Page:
BRACK: The possibility that the brain will begin to fade before the body is ready is a terrifying scenario for anyone who earns a living through the power of their brain.
That is what happens with dementia, whether caused by degenerative Alzheimer’s disease or a variety of conditions caused by brain injury and other ailments.
In recent days, the tragedy of Alzheimer’s disease has struck close to home twice. A visit from an out-of-state family indicated the onset of dementia in a longtime friend who had recently retired. The once gregarious friend is still functional, but she is more timid than ever. He frequently struggles with deciding what to order from a menu or how to respond to new information. He’s fortunate to have a partner who is fully committed to keeping him engaged and present.
The same can be said for a Georgia couple we read about in a sad but comforting essay. The husband provides physical and emotional support to his wife, who was diagnosed with Alzheimer’s disease in 2016.
“We have shared the journey of life, but each doing their part on a 50-50 basis,” he wrote of their 50-plus-year marriage. “Our journey is changing, and the shared components are probably 80-20 today, but this varies from day to day.” To clarify, my ‘caregiving’ is actually ‘care partnering,’ as [my wife] still looks after some of my or both of our activities.”
His assistance includes a variety of household chores, but he also reads to his wife and entertains her with videos, webinars, and music. They go to parks, hike, work in the yard, and do other things.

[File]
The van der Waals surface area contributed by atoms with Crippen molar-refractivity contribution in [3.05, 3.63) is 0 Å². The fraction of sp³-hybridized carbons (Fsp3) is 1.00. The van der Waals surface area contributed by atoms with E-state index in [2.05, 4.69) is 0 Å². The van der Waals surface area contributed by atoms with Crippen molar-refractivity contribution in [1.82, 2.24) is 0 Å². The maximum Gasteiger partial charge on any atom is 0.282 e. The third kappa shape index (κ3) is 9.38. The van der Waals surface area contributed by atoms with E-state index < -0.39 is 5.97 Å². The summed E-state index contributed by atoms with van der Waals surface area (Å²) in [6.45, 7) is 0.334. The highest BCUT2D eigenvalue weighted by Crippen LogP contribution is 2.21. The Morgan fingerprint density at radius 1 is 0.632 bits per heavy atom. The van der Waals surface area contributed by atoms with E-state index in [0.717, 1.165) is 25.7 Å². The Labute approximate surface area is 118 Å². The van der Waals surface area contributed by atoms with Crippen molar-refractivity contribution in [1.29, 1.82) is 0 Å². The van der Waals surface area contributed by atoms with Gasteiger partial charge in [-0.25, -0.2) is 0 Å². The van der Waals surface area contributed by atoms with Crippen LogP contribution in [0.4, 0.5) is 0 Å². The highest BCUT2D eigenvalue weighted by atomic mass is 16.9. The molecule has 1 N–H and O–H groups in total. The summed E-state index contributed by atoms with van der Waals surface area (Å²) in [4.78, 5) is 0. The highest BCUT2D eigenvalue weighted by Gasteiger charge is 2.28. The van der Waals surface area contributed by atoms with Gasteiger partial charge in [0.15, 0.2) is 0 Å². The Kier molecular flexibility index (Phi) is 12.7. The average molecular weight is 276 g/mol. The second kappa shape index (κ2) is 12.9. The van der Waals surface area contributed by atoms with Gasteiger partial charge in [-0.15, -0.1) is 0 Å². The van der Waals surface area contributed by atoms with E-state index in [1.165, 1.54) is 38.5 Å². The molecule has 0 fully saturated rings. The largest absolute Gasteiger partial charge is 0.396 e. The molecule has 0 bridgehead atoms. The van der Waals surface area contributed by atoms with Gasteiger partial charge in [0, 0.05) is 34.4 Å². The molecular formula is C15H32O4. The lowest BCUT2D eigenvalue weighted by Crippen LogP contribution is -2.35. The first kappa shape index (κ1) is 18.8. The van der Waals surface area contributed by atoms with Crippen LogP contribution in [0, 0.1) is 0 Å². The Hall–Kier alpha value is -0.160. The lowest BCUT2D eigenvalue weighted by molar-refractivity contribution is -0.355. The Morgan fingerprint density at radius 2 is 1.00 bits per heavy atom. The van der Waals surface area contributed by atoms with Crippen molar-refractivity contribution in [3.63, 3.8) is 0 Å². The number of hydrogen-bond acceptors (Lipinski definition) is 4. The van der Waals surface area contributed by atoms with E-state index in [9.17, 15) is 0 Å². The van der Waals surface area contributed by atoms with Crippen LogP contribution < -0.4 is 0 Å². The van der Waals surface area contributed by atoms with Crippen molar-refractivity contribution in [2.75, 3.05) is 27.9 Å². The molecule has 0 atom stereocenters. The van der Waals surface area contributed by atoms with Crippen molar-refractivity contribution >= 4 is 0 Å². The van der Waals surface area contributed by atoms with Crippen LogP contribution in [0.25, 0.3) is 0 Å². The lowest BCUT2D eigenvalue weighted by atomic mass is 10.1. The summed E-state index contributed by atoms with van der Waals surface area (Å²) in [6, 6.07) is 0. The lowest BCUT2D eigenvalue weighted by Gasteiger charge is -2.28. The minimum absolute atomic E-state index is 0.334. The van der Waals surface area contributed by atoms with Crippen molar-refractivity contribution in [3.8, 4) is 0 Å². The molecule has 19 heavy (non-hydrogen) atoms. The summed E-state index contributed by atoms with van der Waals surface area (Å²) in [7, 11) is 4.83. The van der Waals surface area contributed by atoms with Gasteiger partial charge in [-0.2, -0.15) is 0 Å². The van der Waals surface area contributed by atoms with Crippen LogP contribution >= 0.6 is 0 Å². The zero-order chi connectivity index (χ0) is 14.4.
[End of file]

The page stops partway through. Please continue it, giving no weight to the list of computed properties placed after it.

“When we’re together, I try to be’where she is,'” he recently wrote. “Doing so makes her feel more at ease and reduces her confusion.” “I try to be empathic, compassionate, accepting, patient, and tolerant.”
Unfortunately, as the American population ages, Alzheimer’s disease becomes more prevalent. According to the Alzheimer’s Association, 125,000 South Carolinians are likely to have the disease by 2025, a 26% increase since 2020. Every year, nearly 200,000 people in the state – or 4% of the population – are involved in disease caregiving. According to data, they provide 296 million hours of unpaid care per year, valued at $4.3 billion.
“South Carolina has some of the highest incidence and prevalence rates in the country, with minority populations in the state having twice the risk of Alzheimer’s disease than those of European descent,” said Charleston Dr. Jacobo Mintzer, a leading Alzheimer’s researcher. “We warmly welcome retirees to our state, but they will require more than manicured golf courses.”
But, as Mintzer pointed out, there is still hope.
“Alzheimer’s disease can and will be cured if we all put forth the necessary effort and resources.”
Alzheimer’s patients in South Carolina, according to Mintzer, can participate in promising new therapeutics for the disease.
“At the moment, people suffering from Alzheimer’s disease have access to two types of FDA-approved treatments as well as a variety of clinical trials that provide them with the opportunity to receive promising, new treatments in the context of a research project,” he explained. “Also, and perhaps more importantly, physicians can provide treatments to alleviate symptoms such as agitation, aggression, depression, apathy, and psychosis.” Typically, these symptoms result in caregiver burden and the need for institutional placement.
“We can expect a number of treatments to be approved in the coming years that will slow the progression of the disease and turn Alzheimer’s disease into a chronic rather than fatal disorder.”
Alzheimer’s disease robs the souls of elderly South Carolinians. Let us ensure that leaders across the state, including state lawmakers who control the state budget’s surpluses, make the necessary investments to provide access to the types of specialised medical tools and care required by more than 100,000 people in the Palmetto State. These investments will pay off in ways other than just providing peace of mind.